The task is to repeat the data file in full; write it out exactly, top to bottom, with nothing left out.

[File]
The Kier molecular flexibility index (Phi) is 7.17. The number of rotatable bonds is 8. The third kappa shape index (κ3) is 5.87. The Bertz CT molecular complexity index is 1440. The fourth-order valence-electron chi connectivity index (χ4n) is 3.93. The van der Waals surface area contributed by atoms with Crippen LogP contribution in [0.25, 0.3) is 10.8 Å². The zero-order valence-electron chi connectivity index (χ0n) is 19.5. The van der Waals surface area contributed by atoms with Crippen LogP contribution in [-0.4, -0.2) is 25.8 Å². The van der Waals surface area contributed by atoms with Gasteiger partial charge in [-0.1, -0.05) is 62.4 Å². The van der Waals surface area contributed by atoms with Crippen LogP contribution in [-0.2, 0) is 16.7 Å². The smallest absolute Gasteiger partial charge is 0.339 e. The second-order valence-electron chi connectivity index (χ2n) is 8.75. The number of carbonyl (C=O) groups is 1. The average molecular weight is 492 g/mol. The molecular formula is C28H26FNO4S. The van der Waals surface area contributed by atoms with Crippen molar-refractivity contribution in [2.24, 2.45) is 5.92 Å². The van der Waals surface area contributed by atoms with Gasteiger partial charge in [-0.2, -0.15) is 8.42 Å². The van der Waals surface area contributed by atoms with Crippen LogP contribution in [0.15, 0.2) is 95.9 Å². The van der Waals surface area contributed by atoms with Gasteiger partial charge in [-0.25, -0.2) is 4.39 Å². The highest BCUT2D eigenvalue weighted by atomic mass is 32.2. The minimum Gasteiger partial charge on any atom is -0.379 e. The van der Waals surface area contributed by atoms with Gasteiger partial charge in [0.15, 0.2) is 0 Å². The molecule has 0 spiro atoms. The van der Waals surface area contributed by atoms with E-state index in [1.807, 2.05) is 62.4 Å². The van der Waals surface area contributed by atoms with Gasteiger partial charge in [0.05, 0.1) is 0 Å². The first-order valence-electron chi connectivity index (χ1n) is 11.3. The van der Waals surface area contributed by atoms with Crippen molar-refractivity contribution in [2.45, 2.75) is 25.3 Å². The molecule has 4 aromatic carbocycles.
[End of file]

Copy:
The Kier molecular flexibility index (Phi) is 7.17. The number of rotatable bonds is 8. The third kappa shape index (κ3) is 5.87. The Bertz CT molecular complexity index is 1440. The fourth-order valence-electron chi connectivity index (χ4n) is 3.93. The van der Waals surface area contributed by atoms with Crippen LogP contribution in [0.25, 0.3) is 10.8 Å². The zero-order valence-electron chi connectivity index (χ0n) is 19.5. The van der Waals surface area contributed by atoms with Crippen LogP contribution in [-0.4, -0.2) is 25.8 Å². The van der Waals surface area contributed by atoms with Gasteiger partial charge in [-0.1, -0.05) is 62.4 Å². The van der Waals surface area contributed by atoms with Crippen LogP contribution in [-0.2, 0) is 16.7 Å². The smallest absolute Gasteiger partial charge is 0.339 e. The second-order valence-electron chi connectivity index (χ2n) is 8.75. The number of carbonyl (C=O) groups is 1. The average molecular weight is 492 g/mol. The molecular formula is C28H26FNO4S. The van der Waals surface area contributed by atoms with Crippen molar-refractivity contribution in [2.24, 2.45) is 5.92 Å². The van der Waals surface area contributed by atoms with Gasteiger partial charge in [-0.2, -0.15) is 8.42 Å². The van der Waals surface area contributed by atoms with Crippen LogP contribution in [0.15, 0.2) is 95.9 Å². The van der Waals surface area contributed by atoms with Gasteiger partial charge in [-0.25, -0.2) is 4.39 Å². The highest BCUT2D eigenvalue weighted by atomic mass is 32.2. The minimum Gasteiger partial charge on any atom is -0.379 e. The van der Waals surface area contributed by atoms with Gasteiger partial charge in [0.15, 0.2) is 0 Å². The molecule has 0 spiro atoms. The van der Waals surface area contributed by atoms with E-state index in [1.807, 2.05) is 62.4 Å². The van der Waals surface area contributed by atoms with Gasteiger partial charge in [0.05, 0.1) is 0 Å². The first-order valence-electron chi connectivity index (χ1n) is 11.3. The van der Waals surface area contributed by atoms with Crippen molar-refractivity contribution in [2.45, 2.75) is 25.3 Å². The molecule has 4 aromatic carbocycles.